No One Left Behind:
Socialism in the Fight Against COVID-19
Prof. Dr. PHAM QUANG MINH
Vice-President, Vietnam-Canada Friendship Association
Presentation at the virtual celebration of the 76th anniversary of the August Revolution and Vietnam’s National Day,
August 22, 2021, organized by the Canada-Vietnam Friendship Society
Edited by Prof. Dr. Nguyen Dai Trang, Canada-Vietnam Friendship Society
The path of independence and socialism that Vietnamese people chosen in 1945 has been continuing until today.
76 years ago Vietnamese people under the leadership of Communist Party of Indochina successfully carried out the August Revolution and established the Democratic Republic of Vietnam. The path of independence and socialism that Vietnamese people chosen in 1945 has been continuing until today. The immortal spirit of the August revolution is reflected in today fight against pandemic COVID-19 under the slogan “No one left behind.” The current situation in Vietnam, as in other Southeast Asian countries, is that we are trying to deal with the pandemic. There is a closed connection between the August Revolution and the current fight against the pandemic. In order to represent this connection my paper consists of six points. I will discuss these points from a historical approach. First, I’ll discuss the immortal spirit of the August Revolution in 1945 when Vietnam gained independence from France and Japan. Second, I’ll discuss the three enemies ̶ famine, illiteracy and the invaders ̶ in the period of 1945 to 1954. Third, I’ll talk about the “three undertakings” and the “three readies” campaign during the Vietnam War from 1955 to 1975 to mobilize the people. Fourth, I’ll analyze the success of the reform policy, doi moi, that took place since 1986. Fifth, I’ll discuss Vietnam’s current fight against the pandemic, “No one left behind.” Finally, I’ll provide the concluding remarks.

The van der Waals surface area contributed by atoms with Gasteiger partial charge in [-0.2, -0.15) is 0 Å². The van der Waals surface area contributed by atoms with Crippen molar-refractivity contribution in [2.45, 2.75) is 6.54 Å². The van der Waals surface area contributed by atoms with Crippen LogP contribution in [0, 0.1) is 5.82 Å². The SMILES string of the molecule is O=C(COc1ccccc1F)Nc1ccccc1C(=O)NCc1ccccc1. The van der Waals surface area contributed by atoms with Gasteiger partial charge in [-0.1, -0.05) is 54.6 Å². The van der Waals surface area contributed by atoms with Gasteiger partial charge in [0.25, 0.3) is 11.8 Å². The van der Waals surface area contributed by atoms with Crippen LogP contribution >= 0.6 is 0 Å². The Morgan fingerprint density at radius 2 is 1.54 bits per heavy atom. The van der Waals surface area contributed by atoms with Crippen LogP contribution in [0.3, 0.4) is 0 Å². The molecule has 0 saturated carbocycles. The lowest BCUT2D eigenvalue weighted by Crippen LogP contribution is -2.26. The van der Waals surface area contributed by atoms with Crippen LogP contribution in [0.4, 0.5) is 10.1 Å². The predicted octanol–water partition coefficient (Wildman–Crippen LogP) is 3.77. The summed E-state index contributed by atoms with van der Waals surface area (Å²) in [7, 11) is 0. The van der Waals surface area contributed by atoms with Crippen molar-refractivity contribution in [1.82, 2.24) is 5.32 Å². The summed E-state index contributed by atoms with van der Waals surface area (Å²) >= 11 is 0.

First, I would like to discuss the immortal spirit of the August Revolution in 1945. The Vietnamese people remember very well that 76 years ago, under the leadership of President Ho Chi Minh and the Viet Minh, the Vietnamese people carried out the August Revolution to overthrow the French colonial rule that exploited the Vietnamese for more than 80 years. On September 2, 1945, the Democratic Republic of Vietnam was established. For the first time in history, the Vietnamese people were in charge of their government and country. Million Vietnamese stand up and were ready to scarify themselves for national independence and freedom as President Ho Chi Minh read the Declaration of Independence on September 2, 1945 at Ba Dinh Square. Nevertheless, France returned for another nine years until their defeat in 1954.